Skip to content

Tofu, Mushroom and Scallion Stirfry

January 19, 2010

Aside from figuring out how to make bread, I’d say that figuring out how to prepare tofu is probably one of the most useful things I’ve learned how to do in a while*.  It’s so easy, and it’s one of my go-to weeknight ingredients because it’s so versatile.  You can make it with just about anything that you would add to a stirfry (which, for me, is equivalent to what’s in the veggie drawer or freezer) and you’ve added flavor, texture, protein, fiber and hardly any calories.  Not too shabby for a weeknight ingredient.

I usually pan fry my tofu with some siracha and soy sauce, but this time I thought I’d take a different route.  I made one block of tofu the usual way and I prepared another block in the oven.  I’d never tried baking tofu before, so why not give it a shot?

The tofu on the left was baked, and the tofu on the right was panfried.

Here’s what I have to say about baked tofu: If it ain’t broke, don’t fix it.  The baked tofu was hard, rather than crispy; bland, even though I’d brushed it with soy sauce and siracha; and it took about 10 times longer to cook than the panfried tofu.  It was also nearly impossible to cut, since it was so hard on the outside, and I wound up with enormous chunks of baked tofu in the final product instead of perfect bite-sized pieces.  Maybe there are other ways of baking tofu, but for now I’ll stick with what I know best.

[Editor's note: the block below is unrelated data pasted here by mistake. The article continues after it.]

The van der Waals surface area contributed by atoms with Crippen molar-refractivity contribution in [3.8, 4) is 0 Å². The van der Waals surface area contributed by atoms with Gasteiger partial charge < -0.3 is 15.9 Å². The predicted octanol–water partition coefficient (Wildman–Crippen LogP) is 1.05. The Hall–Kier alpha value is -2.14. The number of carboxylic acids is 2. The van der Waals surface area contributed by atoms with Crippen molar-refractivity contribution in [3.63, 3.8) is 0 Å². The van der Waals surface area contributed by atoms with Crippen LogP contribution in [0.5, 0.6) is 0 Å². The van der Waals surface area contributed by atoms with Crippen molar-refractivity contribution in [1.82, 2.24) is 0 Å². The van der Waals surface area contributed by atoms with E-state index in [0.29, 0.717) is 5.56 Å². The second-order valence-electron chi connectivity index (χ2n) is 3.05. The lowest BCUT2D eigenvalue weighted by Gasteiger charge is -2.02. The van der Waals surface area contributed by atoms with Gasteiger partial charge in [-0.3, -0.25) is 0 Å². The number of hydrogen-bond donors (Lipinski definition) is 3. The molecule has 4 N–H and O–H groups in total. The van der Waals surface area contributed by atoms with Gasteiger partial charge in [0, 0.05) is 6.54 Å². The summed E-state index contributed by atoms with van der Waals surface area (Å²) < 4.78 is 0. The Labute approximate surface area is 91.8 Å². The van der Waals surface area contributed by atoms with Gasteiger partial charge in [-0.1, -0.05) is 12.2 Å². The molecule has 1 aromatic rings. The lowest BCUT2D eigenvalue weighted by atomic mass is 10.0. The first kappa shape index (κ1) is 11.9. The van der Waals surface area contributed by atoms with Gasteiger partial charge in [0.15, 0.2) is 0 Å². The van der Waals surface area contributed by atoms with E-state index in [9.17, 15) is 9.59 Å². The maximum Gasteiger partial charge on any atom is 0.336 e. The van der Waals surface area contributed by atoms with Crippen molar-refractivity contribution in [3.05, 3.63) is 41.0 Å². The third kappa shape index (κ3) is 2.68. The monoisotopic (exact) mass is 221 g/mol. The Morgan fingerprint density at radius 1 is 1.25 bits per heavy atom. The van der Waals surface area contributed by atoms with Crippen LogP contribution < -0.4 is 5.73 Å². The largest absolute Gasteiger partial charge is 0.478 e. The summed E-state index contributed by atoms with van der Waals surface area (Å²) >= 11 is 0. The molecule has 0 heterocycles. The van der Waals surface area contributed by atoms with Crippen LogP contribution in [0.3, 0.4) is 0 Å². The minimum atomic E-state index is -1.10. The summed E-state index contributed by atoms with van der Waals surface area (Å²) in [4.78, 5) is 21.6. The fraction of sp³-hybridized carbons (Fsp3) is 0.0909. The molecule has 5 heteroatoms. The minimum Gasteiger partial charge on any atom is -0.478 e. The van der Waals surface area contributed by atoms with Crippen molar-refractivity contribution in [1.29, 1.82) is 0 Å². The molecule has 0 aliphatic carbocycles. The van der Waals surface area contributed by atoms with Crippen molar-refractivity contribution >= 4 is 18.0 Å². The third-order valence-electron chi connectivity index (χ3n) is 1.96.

Tofu, Mushroom and Scallion Stirfry

Stirfrys progress quickly, so it’s important to have all your ingredients cut up and ready to go in advance.  The total stove-top time on this is less than ten minutes.

2 blocks tofu (almost 2 lbs), prepared however suits your fancy

2 bunches scallions, washed and sliced into inch-long segments

8 oz mushrooms, cleaned and sliced

1 shallot, diced

2 tbsp ginger, minced

3 cloves garlic, minced

1 jalapeno pepper, minced

1 teaspoon sesame oil

3 cups cooked rice (I used brown basmati, but just about anything would work.)

Saute the mushrooms and shallots in a pan over high heat with some vegetable oil until softened, about 2 minutes.  Add in the ginger, garlic and pepper and stir until fragrant.  Add in the scallions and tofu and the sesame oil.  Cook until scallions are heated; add in rice. 

*For perfect panfried tofu, I usually just chop it up in whatever form I feel like (for me it’s usually cubes, but sometimes triangles or rectangles) and then spread it out in a single layer over some paper towels to let the water drain out for about 20 minutes.  Then I put it in a hot pan with a little oil on the bottom, let it get crispy on one side, then I flip the tofu over and sprinkle on some soy sauce and siracha. At this point it’s a good idea to let it sit for maybe a minute and then to start stirring it.  The soy sauce makes it brown a lot more quickly.  Interestingly, soy sauce also produces some mad fumes when it’s added to a hot pan, so don’t get too close.  Cook the tofu until it is crispy on the outside and still soft in the middle.  You could also try adding a teaspoon or so of sesame oil to the tofu as it’s cooking, or adding in some other kind of sauce (like teriyaki, which would be interesting)– it’s something you can experiment and play around with.

Advertisements
No comments yet

Leave a Reply

Fill in your details below or click an icon to log in:

WordPress.com Logo

You are commenting using your WordPress.com account. Log Out / Change )

Twitter picture

You are commenting using your Twitter account. Log Out / Change )

Facebook photo

You are commenting using your Facebook account. Log Out / Change )

Google+ photo

You are commenting using your Google+ account. Log Out / Change )

Connecting to %s

%d bloggers like this: